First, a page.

July 30, 2014

GUEST COLUMN: A bipartisan goal: good constituent service

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By Lee H. Hamilton

The rigors of the campaign are still fresh, but for newly elected House members and senators, the hard part is just beginning. Already, they’re inundated with advice on the issues they’ll be facing: the fiscal cliff, crises overseas, how to behave in a highly partisan Congress.

All of this will take time to sort out. But there’s one task I’d advise them to tackle right away, whatever their party: learning how to do constituent services right.

Many years ago, when I was still in the House, I accompanied a senator to a public meeting. A woman approached him afterward to ask for help with a Social Security problem. Irritably, my colleague told her that he didn’t have time; he had important policy issues to deal with. I was stunned. So was the woman. I have never forgotten the look of helpless chagrin on her face.

Self-interest alone would have counseled a more helpful approach. I ran into someone from my district once who told me, “I don’t agree with you most of the time, but I’m voting for you because you take good care of your constituents.” People notice. And they care. That senator who rebuffed the plea for help? He was defeated in the next election.

But there’s more to it than just currying favor with the electorate. Good constituent service, I believe, is crucial to being a good elected representative.

There’s no mystery why. The federal government is vast, complex, and confusing, and it touches far more lives than any private company. Sometimes it’s a model of efficiency, but too often it’s agonizingly slow to get off a passport or approve a disability payment. And it makes mistakes—a transposed Social Security number, a wrong address, a benefit miscalculation—and then drags its heels fixing them. Its rules and regulations can be hard to navigate. Ordinary Americans get caught up in the gears, and they need help.

As a member of Congress, you can learn a lot by paying attention. Though it’s a habit for legislators to think of policy-making and constituent service as two distinct halves of their responsibilities, that’s not always the case. The problems people are having keep you alert to what might need to be done legislatively. If there’s a huge backlog of disability cases at the Social Security Administration, for instance, or a surge of veterans having trouble getting their benefits, that ought to be a warning sign. Workers in those agencies may be struggling to remain efficient, or they may need additional staff and resources—either way, it bears investigating and, possibly, legislative action.

The challenge, of course, is that helping constituents with their problems isn’t easy. It demands a commitment of staff and time. It means being careful to avoid even a hint that a constituent’s party affiliation matters. It requires walking a fine line with the bureaucracy—which can sometimes resent congressional “meddling”—so that you’re helpful without going overboard on a constituent’s behalf. Sometimes, the people you’re helping don’t tell the whole story. The best you can do is ask for fair and prompt consideration for their pleas, without putting yourself at cross-purposes with either the law or the federal officials you work with daily.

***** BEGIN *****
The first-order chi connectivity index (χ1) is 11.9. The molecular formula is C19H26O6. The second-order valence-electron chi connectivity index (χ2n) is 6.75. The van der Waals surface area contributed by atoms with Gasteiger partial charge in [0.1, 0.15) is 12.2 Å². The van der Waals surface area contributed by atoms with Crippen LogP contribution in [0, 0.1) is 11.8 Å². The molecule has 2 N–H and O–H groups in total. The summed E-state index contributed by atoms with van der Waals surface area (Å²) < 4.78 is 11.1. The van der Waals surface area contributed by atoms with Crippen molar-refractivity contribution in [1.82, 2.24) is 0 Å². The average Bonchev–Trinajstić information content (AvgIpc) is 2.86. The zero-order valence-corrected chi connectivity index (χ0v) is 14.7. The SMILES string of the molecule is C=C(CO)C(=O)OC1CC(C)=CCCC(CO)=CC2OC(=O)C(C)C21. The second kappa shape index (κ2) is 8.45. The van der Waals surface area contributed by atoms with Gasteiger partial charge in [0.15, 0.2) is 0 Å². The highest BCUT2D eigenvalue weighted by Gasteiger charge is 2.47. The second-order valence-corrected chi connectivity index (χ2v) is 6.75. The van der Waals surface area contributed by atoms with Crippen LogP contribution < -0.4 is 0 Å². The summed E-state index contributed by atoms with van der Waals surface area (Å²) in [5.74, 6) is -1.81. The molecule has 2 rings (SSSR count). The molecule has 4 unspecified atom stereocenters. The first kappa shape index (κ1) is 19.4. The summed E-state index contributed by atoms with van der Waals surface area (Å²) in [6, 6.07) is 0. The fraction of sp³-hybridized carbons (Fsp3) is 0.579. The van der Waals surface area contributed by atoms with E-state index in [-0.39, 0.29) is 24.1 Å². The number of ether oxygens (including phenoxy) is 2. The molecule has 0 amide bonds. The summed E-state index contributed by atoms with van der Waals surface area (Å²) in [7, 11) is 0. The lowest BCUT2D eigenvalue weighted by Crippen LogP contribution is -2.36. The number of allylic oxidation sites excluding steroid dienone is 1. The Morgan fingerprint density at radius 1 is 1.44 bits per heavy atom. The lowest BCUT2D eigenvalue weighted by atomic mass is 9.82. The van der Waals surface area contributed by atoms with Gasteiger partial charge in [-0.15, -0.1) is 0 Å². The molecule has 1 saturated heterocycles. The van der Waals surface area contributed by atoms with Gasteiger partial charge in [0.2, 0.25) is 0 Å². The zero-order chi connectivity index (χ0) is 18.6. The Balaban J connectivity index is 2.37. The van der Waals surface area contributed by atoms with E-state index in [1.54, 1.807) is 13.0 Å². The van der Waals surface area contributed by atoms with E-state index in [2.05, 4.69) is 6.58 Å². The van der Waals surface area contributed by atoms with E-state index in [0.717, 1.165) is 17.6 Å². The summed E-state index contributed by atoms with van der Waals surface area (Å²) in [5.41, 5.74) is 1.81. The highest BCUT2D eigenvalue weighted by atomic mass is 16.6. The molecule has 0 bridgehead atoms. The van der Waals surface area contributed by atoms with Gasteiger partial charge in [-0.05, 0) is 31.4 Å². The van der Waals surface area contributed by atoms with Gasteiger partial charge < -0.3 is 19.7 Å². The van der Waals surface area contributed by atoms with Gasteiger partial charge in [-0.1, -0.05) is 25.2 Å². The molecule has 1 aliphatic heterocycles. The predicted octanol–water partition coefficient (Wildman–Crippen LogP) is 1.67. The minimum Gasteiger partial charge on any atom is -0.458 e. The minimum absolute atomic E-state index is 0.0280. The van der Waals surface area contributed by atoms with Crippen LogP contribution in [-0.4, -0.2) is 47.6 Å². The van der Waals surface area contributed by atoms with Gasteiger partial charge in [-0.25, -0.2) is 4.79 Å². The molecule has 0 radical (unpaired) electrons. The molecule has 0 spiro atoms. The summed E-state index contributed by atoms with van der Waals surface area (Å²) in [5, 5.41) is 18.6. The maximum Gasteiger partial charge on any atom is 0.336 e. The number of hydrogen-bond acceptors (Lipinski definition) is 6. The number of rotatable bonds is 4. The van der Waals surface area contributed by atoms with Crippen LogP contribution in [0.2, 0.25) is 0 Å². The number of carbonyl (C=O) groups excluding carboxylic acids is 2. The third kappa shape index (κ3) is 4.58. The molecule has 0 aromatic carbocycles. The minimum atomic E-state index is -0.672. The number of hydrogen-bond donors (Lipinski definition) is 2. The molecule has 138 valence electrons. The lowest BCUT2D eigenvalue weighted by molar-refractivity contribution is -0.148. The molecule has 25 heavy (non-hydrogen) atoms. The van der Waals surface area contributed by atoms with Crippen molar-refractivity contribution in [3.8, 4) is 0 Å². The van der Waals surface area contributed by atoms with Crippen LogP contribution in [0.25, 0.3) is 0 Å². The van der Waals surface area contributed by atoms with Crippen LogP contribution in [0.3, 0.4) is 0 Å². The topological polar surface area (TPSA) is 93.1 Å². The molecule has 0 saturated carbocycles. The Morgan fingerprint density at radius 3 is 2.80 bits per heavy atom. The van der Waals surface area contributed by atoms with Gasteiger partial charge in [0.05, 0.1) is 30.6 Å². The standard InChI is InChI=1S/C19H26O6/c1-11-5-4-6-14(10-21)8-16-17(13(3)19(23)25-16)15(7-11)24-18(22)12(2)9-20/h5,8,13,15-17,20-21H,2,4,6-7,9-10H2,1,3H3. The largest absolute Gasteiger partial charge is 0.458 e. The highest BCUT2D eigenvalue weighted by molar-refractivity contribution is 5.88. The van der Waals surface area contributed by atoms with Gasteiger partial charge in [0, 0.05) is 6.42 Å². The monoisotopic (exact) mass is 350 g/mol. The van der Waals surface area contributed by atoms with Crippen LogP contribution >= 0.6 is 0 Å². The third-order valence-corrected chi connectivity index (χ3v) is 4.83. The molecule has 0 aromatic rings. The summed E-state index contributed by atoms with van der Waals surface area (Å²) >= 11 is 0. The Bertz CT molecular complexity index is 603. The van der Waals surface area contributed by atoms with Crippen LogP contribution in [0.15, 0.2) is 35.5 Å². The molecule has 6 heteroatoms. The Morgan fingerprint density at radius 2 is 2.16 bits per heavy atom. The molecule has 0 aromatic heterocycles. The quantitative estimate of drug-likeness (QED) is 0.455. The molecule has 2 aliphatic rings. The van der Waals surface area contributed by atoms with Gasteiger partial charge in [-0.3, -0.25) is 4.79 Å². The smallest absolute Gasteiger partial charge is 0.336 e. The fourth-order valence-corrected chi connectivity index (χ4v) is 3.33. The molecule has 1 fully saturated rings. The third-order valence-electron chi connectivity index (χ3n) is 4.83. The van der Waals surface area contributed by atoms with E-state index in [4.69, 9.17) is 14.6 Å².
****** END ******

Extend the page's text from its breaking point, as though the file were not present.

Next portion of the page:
But none of this is a reason to downplay constituent service. Because the need is endless. I used to set up shop in a local post office in my district, and was constantly amazed at how many people would turn out. They needed help getting their mail delivered properly, or tracking a lost Social Security check. They were having problems with the IRS, or getting enrolled for veterans benefits. They got confused by the overlapping responsibilities of different levels of government, and needed help finding the right person to call.

The point is, these problems are constant. I’ve been out of public office for over a decade, yet the other day a neighbor stopped me on the street to ask for help speeding up a visa application. Americans need a point of contact with their government. If you’re a public official—or even an ex-public official—get used to the idea that you’re it.

Lee Hamilton is Director of the Center on Congress at Indiana University. He was a member of the U.S. House of Representatives for 34 years.


Around Town

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Scholastic book fair next week

The Scholastic Book Fair is set for Dec. 3 – 7 in the Williston Central School dining room.

Hours are:
Monday, 2 – 8 p.m.; Tuesday, 8 a.m. – 8 p.m.; Wednesday, 8 a.m. – 8 p.m. with a visit from Clifford the Big Red Dog from 6 – 7 p.m.; Thursday, 8 a.m. – 8 p.m.; Friday, 8 a.m. – 2 p.m.

To volunteer at the fair, visit http://vols.pt/DhdJiV.

 

Red Cross blood drives, honors

The American Red Cross will hold several community blood drives during the month of December. For a full list of blood drive locations or to make an appointment to donate blood, call 1-800-RED CROSS (1-800-733-2767) or visit redcrossblood.org.